Interpretations:Pencil Rain

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Final exam[edit]

Have you ever endured a three hour long final exam?

Then you know what this song is about! —Preceding unsigned comment added by (talk) 08:19, January 16, 2005

This song, to me, refers to taking standardized tests. The final verse is the moment that the proctors tell the students, "Pencils down," and they all clatter to the desks. At that moment the test is over, and the fate of the student is decided. —Preceding unsigned comment added by (talk) 23:04, April 1, 2005
Hear hear! —Preceding unsigned comment added by (talk) 08:37, April 17, 2006

Morse Code[edit]

In the instrumental bridge, the morse code in the background translates to "Ay, ay, ay, ay, canta y no llores," which is a line from the spanish song "Cielito Lindo," or "Pretty Little Sky." The morse lyric reads, in english, "Ay, ay, ay, ay, sing and don't cry." This seems to relate to the song Pencil Rain because this lyric is telling the sky not to cry, or not to RAIN. —Preceding unsigned comment added by (talk) 17:06, March 8, 2005

Interpretation 3[edit]

Taken more literally, the song is about soldiers awaiting the start of a battle in which they are expected to die. The grandiose music and expressions of pagentry and nobility belie the fact the soldiers can do little except wait to be shot at. The narrator further adds to the dissonance by substituting pencils for bullets (both are filled with "lead"). In the end, their "nobile cause" is merely "perishing in the pencil rain", or being killed. —Preceding unsigned comment added by Rljenk (talkcontribs) 15:43, April 2, 2005

"Finale of Seem"[edit]

"Finale of Seem" is a line from the poem "The Emperor of Ice Cream" by Wallace Stevens. The poem is all greek to me, but it seems to be about death, which would fall into the examples of soldiers awaiting death (or test-takers awaiting the death of future dreams).

See if you can make more sense of the following poem than I can:

"Call the roller of big cigars,
The muscular one, and bid him whip
In kitchen cups concupiscent curds.
Let the wenches dawdle in such dress
As they are used to wear, and let the boys
Bring flowers in last month's newspapers.
Let be be finale of seem. (' be..' is not a typo)
The only emperor is the emperor of ice cream.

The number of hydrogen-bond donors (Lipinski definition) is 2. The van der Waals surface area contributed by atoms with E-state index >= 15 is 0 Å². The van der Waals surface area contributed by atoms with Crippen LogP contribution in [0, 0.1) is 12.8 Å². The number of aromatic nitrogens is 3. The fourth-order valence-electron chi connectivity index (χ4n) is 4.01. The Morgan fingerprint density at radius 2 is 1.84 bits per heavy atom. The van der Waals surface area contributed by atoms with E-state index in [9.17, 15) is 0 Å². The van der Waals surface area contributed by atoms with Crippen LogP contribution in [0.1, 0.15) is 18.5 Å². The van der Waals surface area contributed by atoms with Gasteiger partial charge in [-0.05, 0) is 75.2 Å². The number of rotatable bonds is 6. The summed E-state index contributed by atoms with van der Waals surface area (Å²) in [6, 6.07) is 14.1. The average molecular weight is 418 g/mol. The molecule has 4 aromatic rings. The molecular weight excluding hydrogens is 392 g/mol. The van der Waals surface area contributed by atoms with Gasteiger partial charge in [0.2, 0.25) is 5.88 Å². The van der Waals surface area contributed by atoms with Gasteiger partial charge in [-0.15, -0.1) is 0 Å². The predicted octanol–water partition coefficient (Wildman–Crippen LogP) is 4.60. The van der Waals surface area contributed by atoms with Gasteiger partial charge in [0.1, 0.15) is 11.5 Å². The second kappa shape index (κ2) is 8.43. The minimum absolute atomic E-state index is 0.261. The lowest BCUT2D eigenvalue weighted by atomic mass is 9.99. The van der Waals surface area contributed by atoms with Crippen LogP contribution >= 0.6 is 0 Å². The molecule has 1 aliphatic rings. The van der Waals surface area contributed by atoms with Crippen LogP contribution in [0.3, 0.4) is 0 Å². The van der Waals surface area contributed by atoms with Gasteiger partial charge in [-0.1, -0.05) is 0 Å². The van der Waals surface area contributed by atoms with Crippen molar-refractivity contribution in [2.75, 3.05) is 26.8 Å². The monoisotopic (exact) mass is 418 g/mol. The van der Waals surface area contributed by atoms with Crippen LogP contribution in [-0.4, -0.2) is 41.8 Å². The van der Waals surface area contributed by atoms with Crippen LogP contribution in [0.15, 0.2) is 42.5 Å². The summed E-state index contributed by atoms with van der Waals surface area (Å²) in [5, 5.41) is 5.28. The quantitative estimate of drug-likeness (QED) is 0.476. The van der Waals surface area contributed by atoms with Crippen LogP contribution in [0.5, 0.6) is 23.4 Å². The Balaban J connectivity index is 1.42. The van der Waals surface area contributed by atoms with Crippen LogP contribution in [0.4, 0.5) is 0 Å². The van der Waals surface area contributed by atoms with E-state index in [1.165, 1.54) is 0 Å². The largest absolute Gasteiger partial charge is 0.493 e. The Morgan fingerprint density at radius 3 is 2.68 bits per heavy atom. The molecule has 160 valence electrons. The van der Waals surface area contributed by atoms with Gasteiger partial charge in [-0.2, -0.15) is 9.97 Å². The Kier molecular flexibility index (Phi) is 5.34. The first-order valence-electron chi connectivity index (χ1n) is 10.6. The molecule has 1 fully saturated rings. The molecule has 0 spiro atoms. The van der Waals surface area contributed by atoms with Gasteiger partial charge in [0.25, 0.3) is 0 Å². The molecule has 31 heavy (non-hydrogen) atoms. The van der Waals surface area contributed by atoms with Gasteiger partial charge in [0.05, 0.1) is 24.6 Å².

Take from the dresser of deal,
Lacking the three glass knobs, that sheet
On which she embroidered three fantails once
And spread it so as to cover her face.
If her horny feet protrude they come
To show how cold she is, and dumb.
Let the lamp affix its beam.
The only emperor is the emperor of ice cream."

ALSO: "The possible dream" seems to be a pun from the famous Don Quixote song "Dream the Impossible Dream", but since it's just about passing a test this dream is totaly possible. —Preceding unsigned comment added by (talk) 23:21, October 13, 2005

"Let be be finale of seem" is indeed a line from "The Emperor of Ice Cream" by Wallace Stevens. It's just basically saying if it seems a certain way, let it be that way. Punctuated, you might have "Let 'be' be finale of seem." In other words, if it looks like a duck, waddles like a duck and quacks like a duck, please God let it be a duck! Applejuicefool 21:39, 24 January 2007 (UTC)
Incidentally, this has one of my favorite bits of TMBG wordplay "They look out for number 2, the heraldry of the Pencil Rain." A nice juxtaposition of the Number 2 pencil and the old adage "Look out for number one." Applejuicefool 21:41, 24 January 2007 (UTC)
My understanding of the phrase (in both the Wallace poem and the TMBG song) is that we are facing a reality that is unavoidable, and can take no solace in any comforting illusions. "Seem" - appearance - contrasts with "be" - things as they are. "Be" emphatically terminates what merely seems to be. In the poem the obtrusive reality is the cold body of a dead woman; in the song it is impending death via a rain of wood and graphite. I don't think that anything else in the poem overlaps with or helps explain the song. --Nehushtan (talk) 00:13, 27 June 2020 (EDT)

Interpretation 5[edit]

I imagine an orange, muddy river in Nam, with men shooting, shouting. Suddenly, both sides can hear a clatter of pencils arriving from the skies. Out of sheer curiosity, all stop firing and gaze in amazement and horror as thousands of pencils fall from the sky, litter the ground, snap, clatter, and create a nerveracking experience. All the men retreat, but the raid causes many casualty. Afterwards, graves are set up for all the lives lost, each decorated with a no. 2 pencil.

Yeah, I think this song is about a rain of pencils during a war. —Preceding unsigned comment added by (talk) 00:40, January 11, 2006


It's about people who didn't put their hands inside the puppet head. The idea of being subsumed into the bureaucracy of a large corporation is comforting to many college graduates, but it repulses many with artistic temperaments. --Nehushtan 01:30, 27 Jan 2006 (EST)

For example, Salvador Dali named a painting The Average Bureaucrat to trumpet his scorn for those bourgeois who expend their strongest years muddling through the workaday world. Imagine Dali being told by a high school counselor that he should get an MBA or a safe government desk job, and in response painting the scenes described in the lyrics of this song. --Nehushtan (talk) 22:28, 2 September 2019 (EDT)

Interpretation 7[edit]